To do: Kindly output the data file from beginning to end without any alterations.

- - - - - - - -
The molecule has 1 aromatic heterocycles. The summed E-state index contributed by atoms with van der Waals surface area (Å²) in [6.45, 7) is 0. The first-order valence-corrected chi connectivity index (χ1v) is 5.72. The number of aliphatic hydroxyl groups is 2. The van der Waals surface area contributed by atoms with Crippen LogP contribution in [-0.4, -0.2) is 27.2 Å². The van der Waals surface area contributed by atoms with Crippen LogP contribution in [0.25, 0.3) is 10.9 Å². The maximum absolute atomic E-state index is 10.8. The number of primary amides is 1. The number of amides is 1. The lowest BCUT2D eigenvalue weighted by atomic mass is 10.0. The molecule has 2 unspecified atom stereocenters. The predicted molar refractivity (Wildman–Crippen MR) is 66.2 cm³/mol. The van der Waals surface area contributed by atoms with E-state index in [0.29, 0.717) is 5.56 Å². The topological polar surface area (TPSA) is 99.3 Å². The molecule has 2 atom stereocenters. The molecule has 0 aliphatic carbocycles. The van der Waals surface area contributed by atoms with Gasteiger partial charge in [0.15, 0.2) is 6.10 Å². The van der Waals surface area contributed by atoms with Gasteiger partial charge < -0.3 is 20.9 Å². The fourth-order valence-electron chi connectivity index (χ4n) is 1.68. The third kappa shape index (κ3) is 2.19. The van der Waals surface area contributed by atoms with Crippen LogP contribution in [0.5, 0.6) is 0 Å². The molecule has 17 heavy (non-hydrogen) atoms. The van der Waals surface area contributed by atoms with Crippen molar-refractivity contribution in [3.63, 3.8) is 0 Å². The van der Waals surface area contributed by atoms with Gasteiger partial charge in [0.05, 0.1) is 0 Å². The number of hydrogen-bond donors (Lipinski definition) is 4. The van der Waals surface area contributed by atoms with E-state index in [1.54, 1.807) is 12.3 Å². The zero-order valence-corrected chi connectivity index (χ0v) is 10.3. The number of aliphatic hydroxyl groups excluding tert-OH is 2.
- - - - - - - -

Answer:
The molecule has 1 aromatic heterocycles. The summed E-state index contributed by atoms with van der Waals surface area (Å²) in [6.45, 7) is 0. The first-order valence-corrected chi connectivity index (χ1v) is 5.72. The number of aliphatic hydroxyl groups is 2. The van der Waals surface area contributed by atoms with Crippen LogP contribution in [-0.4, -0.2) is 27.2 Å². The van der Waals surface area contributed by atoms with Crippen LogP contribution in [0.25, 0.3) is 10.9 Å². The maximum absolute atomic E-state index is 10.8. The number of primary amides is 1. The number of amides is 1. The lowest BCUT2D eigenvalue weighted by atomic mass is 10.0. The molecule has 2 unspecified atom stereocenters. The predicted molar refractivity (Wildman–Crippen MR) is 66.2 cm³/mol. The van der Waals surface area contributed by atoms with E-state index in [0.29, 0.717) is 5.56 Å². The topological polar surface area (TPSA) is 99.3 Å². The molecule has 2 atom stereocenters. The molecule has 0 aliphatic carbocycles. The van der Waals surface area contributed by atoms with Gasteiger partial charge in [0.15, 0.2) is 6.10 Å². The van der Waals surface area contributed by atoms with Gasteiger partial charge < -0.3 is 20.9 Å². The fourth-order valence-electron chi connectivity index (χ4n) is 1.68. The third kappa shape index (κ3) is 2.19. The van der Waals surface area contributed by atoms with Crippen LogP contribution in [0.5, 0.6) is 0 Å². The molecule has 17 heavy (non-hydrogen) atoms. The van der Waals surface area contributed by atoms with Crippen molar-refractivity contribution in [3.63, 3.8) is 0 Å². The van der Waals surface area contributed by atoms with Gasteiger partial charge in [0.05, 0.1) is 0 Å². The number of hydrogen-bond donors (Lipinski definition) is 4. The van der Waals surface area contributed by atoms with E-state index in [1.54, 1.807) is 12.3 Å². The zero-order valence-corrected chi connectivity index (χ0v) is 10.3. The number of aliphatic hydroxyl groups excluding tert-OH is 2.